My Personal Experience

At the start of my career, grasping these concepts was challenging. However, over time, I’ve come to understand how to work more comfortably. For instance, I’ve noticed that meetings and calls tend to go smoother in the first half of the day. As for complex, lengthy tasks, it’s more convenient for me to tackle them in the latter part of the day.

In recent years, I’ve found that tackling significant and complex tasks is even easier late in the evening after a good physical workout. For a while, I explained this by saying, “It’s because by evening, everyone has left me alone, and no one is ringing my phone or messaging.” But in reality, the same principle works if you adjust your daily routine slightly — by waking up earlier, completing the “social” part of your schedule (calls and meetings) sooner, getting some personal time, and then focusing on the longer tasks. It seems that I just need to “energize” myself before tackling big and complex projects. The key is not to get bogged down by small interruptions before that moment.

Before settling into this routine, I conducted many experiments. Now, I know for sure that, personally, calls and meetings after a good workout don’t go well — it’s as if I lack the energy for social interactions. On the other hand, the workout isn’t enjoyable if there’s no free slot afterward, and I have a phone call scheduled right at 12:30. I’ve learned that there are a lot of personal preferences involved here, and they need to be discovered.

Where to Focus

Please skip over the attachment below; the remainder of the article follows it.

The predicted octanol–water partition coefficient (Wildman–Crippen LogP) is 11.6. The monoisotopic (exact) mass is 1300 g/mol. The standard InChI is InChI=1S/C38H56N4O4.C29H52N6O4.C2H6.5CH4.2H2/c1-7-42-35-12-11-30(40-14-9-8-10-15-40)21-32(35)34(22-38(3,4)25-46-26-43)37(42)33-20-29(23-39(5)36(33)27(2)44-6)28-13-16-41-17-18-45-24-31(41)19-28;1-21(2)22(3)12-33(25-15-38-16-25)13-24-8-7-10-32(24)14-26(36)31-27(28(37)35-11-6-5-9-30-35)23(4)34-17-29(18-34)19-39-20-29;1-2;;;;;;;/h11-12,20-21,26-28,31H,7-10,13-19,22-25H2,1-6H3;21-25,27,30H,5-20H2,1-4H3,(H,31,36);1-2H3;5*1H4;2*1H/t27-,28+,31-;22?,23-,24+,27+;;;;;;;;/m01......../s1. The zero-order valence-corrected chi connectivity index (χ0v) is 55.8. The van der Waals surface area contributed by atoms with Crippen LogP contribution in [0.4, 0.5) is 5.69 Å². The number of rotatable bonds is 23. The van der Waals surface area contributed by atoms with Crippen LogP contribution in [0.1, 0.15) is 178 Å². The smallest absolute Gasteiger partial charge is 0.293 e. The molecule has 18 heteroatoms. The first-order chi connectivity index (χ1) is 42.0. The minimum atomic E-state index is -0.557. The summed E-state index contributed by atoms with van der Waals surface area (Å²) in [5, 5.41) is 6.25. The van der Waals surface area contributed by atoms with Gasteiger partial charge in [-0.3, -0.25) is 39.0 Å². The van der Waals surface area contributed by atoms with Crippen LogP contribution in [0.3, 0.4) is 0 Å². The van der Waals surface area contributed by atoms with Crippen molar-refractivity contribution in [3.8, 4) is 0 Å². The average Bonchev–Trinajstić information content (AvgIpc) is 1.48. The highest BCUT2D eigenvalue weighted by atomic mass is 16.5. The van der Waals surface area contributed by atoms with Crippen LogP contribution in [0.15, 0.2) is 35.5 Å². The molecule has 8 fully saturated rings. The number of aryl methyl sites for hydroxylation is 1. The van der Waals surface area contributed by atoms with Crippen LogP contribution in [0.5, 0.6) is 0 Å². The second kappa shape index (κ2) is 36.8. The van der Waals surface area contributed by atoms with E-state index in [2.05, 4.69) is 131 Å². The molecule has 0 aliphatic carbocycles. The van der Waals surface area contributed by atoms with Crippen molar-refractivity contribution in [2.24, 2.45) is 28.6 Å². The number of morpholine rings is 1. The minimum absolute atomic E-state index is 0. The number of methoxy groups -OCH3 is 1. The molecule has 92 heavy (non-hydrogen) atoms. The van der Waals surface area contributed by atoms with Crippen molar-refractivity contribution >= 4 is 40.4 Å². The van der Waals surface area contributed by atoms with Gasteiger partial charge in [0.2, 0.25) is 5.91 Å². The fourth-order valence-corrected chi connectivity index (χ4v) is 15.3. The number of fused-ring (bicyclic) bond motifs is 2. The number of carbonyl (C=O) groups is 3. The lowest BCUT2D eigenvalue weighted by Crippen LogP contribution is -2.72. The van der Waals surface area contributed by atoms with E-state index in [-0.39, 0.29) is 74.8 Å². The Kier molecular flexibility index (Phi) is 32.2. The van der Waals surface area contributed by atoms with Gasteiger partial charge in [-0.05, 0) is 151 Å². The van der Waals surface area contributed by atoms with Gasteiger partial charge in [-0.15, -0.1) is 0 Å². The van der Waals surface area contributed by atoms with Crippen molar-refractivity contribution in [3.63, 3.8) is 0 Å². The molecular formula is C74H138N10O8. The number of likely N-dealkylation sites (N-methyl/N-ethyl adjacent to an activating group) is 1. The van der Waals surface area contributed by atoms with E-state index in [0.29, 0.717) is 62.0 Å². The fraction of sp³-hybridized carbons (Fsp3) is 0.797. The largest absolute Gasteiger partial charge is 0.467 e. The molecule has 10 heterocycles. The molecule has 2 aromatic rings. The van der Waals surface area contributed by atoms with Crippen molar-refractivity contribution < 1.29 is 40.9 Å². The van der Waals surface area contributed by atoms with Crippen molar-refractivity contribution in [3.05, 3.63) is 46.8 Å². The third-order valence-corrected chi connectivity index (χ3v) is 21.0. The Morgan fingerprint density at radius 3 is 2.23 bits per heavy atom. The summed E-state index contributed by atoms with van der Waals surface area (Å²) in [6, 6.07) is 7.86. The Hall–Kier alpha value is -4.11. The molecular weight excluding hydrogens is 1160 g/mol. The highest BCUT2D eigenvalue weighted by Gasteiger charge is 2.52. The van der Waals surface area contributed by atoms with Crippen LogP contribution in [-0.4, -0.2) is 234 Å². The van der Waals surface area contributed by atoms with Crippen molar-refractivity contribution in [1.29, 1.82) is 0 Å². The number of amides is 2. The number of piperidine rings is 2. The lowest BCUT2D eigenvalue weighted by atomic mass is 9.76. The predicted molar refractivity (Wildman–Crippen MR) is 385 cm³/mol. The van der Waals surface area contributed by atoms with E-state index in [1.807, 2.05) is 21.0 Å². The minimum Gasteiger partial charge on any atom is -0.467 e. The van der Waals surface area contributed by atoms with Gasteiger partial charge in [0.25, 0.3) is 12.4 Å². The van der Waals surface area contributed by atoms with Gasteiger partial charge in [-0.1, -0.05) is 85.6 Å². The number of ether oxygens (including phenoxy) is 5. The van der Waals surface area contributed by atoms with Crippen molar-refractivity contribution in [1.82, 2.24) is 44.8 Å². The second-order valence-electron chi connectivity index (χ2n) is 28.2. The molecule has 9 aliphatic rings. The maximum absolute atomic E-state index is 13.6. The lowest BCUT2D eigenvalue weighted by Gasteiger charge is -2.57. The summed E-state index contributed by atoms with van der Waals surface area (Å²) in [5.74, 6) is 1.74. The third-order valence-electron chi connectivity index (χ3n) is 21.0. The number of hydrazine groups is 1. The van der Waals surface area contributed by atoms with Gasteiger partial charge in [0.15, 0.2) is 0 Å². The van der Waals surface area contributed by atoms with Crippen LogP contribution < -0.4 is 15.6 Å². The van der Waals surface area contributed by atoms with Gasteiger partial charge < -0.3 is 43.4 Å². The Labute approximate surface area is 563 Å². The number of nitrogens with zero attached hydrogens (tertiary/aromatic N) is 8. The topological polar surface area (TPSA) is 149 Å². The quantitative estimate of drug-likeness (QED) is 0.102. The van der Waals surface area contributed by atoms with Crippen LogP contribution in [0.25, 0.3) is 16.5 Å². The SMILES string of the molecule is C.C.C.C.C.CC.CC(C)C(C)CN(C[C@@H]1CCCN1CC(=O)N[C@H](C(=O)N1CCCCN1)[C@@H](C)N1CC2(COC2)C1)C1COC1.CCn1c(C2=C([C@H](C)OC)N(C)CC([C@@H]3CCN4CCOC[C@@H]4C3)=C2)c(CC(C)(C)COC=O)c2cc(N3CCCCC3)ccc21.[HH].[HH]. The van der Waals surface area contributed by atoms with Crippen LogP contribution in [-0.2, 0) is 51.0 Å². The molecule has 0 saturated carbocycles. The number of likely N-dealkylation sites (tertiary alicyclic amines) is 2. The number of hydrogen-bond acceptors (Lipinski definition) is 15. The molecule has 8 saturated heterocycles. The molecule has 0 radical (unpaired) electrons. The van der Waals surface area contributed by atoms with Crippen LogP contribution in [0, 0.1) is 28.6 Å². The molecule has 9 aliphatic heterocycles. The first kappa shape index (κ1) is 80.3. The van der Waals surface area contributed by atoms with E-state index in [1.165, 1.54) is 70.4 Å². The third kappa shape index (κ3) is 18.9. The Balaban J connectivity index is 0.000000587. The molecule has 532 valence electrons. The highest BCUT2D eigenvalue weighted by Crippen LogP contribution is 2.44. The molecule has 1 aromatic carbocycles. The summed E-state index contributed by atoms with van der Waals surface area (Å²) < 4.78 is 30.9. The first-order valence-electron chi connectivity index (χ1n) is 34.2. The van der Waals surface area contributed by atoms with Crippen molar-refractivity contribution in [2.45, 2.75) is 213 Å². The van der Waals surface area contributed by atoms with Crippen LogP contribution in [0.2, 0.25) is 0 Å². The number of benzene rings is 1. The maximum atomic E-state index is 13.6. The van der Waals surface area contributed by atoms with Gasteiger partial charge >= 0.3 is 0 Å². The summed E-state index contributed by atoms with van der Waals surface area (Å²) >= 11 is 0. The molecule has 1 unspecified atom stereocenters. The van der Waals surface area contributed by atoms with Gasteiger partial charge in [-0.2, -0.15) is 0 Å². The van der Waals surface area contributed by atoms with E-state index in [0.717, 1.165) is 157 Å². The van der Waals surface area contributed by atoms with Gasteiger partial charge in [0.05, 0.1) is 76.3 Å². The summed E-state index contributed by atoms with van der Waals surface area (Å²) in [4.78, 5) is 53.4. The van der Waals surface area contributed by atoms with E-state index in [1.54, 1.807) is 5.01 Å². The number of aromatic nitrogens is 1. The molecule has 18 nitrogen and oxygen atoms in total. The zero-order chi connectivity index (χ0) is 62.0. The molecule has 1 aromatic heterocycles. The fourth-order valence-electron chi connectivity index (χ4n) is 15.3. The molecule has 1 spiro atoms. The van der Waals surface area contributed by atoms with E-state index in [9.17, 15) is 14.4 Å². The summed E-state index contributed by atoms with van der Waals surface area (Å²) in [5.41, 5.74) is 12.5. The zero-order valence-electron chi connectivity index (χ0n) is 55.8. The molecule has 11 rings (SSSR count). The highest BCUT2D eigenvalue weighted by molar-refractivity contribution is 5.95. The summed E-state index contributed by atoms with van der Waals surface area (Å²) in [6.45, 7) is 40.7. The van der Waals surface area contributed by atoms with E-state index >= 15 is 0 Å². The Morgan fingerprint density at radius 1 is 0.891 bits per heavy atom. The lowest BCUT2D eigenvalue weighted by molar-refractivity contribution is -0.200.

When it comes to organizing your work process, there are many variables to consider. Tasks vary in terms of duration, complexity, and nature (whether they involve social interactions or not). These tasks always need to be completed within certain constraints, like deadlines.

In real life, we have time slots (for example, from now until the afternoon meeting) and a specific state of mind during these times. The only way to figure out which type of tasks to tackle at any given moment is through trial and error.

Try working on different types of tasks throughout the day. Observe how well you can immerse yourself in them before or after physical activity, a cup of coffee (or tea), or any other elements of your workday. This is not a one-day or even one-week experiment, but in the end, you’ll at least have a better understanding of your state of mind and be able to plan your activities more effectively.

Another important element that seems to be manageable is multitasking. You might think you can turn it on or off as needed. However, multitasking is a unique substance. There are interesting studies suggesting that only a small percentage of the population is truly efficient when working in such a mode. Chances are, you don’t fall into that category (neither do I).

You can also consider factors like self-motivation (whether through discipline or inspiration), the need for periodic breaks, or, on the contrary, working in intense bursts from start to finish, and many other variables.

Recharging Your Energy